the vegetarian book cover

The Vegetarian – Book Review

The Vegetarian by author Han Kang

The Vegetarian is a novel unlike any other I’ve read. It’s an original work of Korean fiction that is quite polarizing. Judging by other reviews I’ve read readers either love or really really hate it. I’m in the loved it camp.

The novel opens in the perspective of a man who is content with his painfully average life. He has a stable job and a “boring” wife. He’s happy enough with the life he’s built and enjoys the fact that his wife is unassuming and submissive. She cooks him dinner, doesn’t ask questions, appears as the silent accessory for business dinners, and occasionally provides him with adequate lovemaking.

That is, until she has the dream. The husband wakes to find his formerly weak willed wife tearing apart the kitchen, throwing away every animal product she can find. She declares she no longer can eat meat. The only reason she gives is that she had a dream. Perplexed, the husband goes back to sleep thinking maybe this is only a dream as well.

Her newfound vegetarianism is forced on him when she refuses to cook him meat either. He’s outraged by this but she doesn’t budge on her stance. Quickly, her health begins to deteriorate. She is not taking in proper nutrients and barely eats anything at all anymore. Her family hosts an intervention to stop this madness but she refuses.

“I believe that humans should be plants. I would like to live like a plant, slowly and calmly, taking my time, not thinking too much.”

Yeong-hye: The Vegetarian

Yeong-he the vegetarian never changes her mind. No matter what measures her family takes to get her to eat meat she never sways. The lengths to which her family goes become extreme, this adds to the horror vibe of the book.

The book is written in three parts. First the husband’s perspective, then the vegetarian’s brother in law, and then her sister. The reader gets to see her story told by how it affects those around her. We never get her own thought process or what drives her to behave the way she does. She becomes a prop to aid in telling three other characters’ stories.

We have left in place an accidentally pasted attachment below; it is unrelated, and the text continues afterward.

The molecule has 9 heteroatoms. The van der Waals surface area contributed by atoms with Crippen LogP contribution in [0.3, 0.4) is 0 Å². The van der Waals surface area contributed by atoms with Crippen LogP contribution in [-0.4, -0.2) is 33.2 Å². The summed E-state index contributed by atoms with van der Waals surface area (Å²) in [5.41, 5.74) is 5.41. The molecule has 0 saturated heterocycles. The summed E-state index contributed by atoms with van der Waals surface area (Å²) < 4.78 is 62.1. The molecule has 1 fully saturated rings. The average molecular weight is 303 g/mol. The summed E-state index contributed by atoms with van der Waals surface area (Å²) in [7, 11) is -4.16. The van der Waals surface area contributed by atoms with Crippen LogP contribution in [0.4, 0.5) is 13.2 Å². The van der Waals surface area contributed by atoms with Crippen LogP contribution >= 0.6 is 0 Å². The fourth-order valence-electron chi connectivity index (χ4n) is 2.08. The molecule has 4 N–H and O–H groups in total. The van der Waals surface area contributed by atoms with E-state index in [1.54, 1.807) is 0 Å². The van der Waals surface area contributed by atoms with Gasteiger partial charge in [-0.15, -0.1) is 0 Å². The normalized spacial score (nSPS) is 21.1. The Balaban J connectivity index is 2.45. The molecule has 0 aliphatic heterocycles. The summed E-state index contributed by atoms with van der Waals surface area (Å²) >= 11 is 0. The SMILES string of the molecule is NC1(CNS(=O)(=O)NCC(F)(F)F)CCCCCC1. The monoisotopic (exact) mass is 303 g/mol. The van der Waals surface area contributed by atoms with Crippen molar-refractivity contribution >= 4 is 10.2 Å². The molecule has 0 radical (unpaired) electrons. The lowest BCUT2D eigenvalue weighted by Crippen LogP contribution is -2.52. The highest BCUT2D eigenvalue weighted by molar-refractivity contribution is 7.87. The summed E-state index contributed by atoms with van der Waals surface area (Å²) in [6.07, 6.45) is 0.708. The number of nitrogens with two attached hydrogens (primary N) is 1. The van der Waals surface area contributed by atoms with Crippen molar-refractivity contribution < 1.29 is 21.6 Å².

It’s best to leave most of the details out of this review and let you read them for yourself. But I can tell you that The Vegetarian is a book about the power of independent thinking. The title character demonstrates her own but it is also up to the reader to choose how they interpret these pages.

I choose to see The Vegetarian as a strong feminist narrative about breaking the confines of patriarchal society and the struggle of abiding by the rules of society in order to get to your final goals. At what points do you “play the game” and at what point do you decide to just forget society altogether. There are seas of metaphors on these pages and you get to make your own decisions on how to sail them.

The Vegetarian is a rather tragic novel. A sort of modern gothic body horror that is a truly original work of art. I strongly recommend it and I hope you read it with an open mind.

5/5 vegetables 🥕🥬🥦🌽🫑

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Discussion Questions for The Vegetarian

  1. Yeong-hye’s rash decision to become a vegetarian sets off a series of events that ultimately lead to her psychological breakdown. How does this novel explore the themes of agency and control, especially in a society that does not encourage women to have thoughts outside of their husbands?
  2. How does the use of three different narrators – Yeong-hye’s husband Mr. Cheong, her brother-in-law Yeong-ho, and her sister In-hye – in “The Vegetarian” affect our understanding of Yeong-hye’s character? Did your opinions of her change as the narrative shifted?
  3. As a follow up, how would her story have been different if she had been allowed a chapter of her own? Would speaking for herself completely change the events we read?
  4. Yeong-hye’s vegetarianism is seen as a threat to the patriarchal society she lives in. What does the novel have to say about gender roles and power dynamics in contemporary South Korea?
  5. “The Vegetarian” has been described as a “horror story without monsters.” What elements of horror are present in the novel, and what do they reveal about the nature of human beings and the societies they create?

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